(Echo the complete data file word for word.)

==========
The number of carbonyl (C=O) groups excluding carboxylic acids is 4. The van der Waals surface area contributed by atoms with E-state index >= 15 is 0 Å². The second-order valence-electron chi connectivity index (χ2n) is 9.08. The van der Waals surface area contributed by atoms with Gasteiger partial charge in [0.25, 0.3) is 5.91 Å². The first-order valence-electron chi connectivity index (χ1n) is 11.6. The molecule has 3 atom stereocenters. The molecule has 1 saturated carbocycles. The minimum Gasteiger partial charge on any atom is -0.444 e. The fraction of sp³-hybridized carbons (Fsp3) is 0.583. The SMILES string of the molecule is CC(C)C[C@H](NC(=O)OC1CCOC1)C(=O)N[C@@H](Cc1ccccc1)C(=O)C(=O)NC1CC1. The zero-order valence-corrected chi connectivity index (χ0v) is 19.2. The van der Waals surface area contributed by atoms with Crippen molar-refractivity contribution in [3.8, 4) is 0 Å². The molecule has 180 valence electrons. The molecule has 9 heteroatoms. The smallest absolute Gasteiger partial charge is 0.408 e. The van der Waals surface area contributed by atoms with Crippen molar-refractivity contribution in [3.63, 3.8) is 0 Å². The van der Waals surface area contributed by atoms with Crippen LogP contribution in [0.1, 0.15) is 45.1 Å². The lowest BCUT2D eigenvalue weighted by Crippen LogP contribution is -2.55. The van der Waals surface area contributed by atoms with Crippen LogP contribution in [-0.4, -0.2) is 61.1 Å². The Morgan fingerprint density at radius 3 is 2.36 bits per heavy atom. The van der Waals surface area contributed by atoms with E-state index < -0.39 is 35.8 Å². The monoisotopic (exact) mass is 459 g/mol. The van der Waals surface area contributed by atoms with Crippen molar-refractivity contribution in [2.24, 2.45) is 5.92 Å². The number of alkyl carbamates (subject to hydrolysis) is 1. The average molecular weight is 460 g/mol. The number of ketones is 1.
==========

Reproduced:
The number of carbonyl (C=O) groups excluding carboxylic acids is 4. The van der Waals surface area contributed by atoms with E-state index >= 15 is 0 Å². The second-order valence-electron chi connectivity index (χ2n) is 9.08. The van der Waals surface area contributed by atoms with Gasteiger partial charge in [0.25, 0.3) is 5.91 Å². The first-order valence-electron chi connectivity index (χ1n) is 11.6. The molecule has 3 atom stereocenters. The molecule has 1 saturated carbocycles. The minimum Gasteiger partial charge on any atom is -0.444 e. The fraction of sp³-hybridized carbons (Fsp3) is 0.583. The SMILES string of the molecule is CC(C)C[C@H](NC(=O)OC1CCOC1)C(=O)N[C@@H](Cc1ccccc1)C(=O)C(=O)NC1CC1. The zero-order valence-corrected chi connectivity index (χ0v) is 19.2. The van der Waals surface area contributed by atoms with Crippen molar-refractivity contribution in [3.8, 4) is 0 Å². The molecule has 180 valence electrons. The molecule has 9 heteroatoms. The smallest absolute Gasteiger partial charge is 0.408 e. The van der Waals surface area contributed by atoms with Crippen molar-refractivity contribution in [3.63, 3.8) is 0 Å². The van der Waals surface area contributed by atoms with Crippen LogP contribution in [0.1, 0.15) is 45.1 Å². The lowest BCUT2D eigenvalue weighted by Crippen LogP contribution is -2.55. The van der Waals surface area contributed by atoms with Crippen LogP contribution in [-0.4, -0.2) is 61.1 Å². The Morgan fingerprint density at radius 3 is 2.36 bits per heavy atom. The van der Waals surface area contributed by atoms with E-state index < -0.39 is 35.8 Å². The monoisotopic (exact) mass is 459 g/mol. The van der Waals surface area contributed by atoms with Crippen molar-refractivity contribution in [2.24, 2.45) is 5.92 Å². The number of alkyl carbamates (subject to hydrolysis) is 1. The average molecular weight is 460 g/mol. The number of ketones is 1.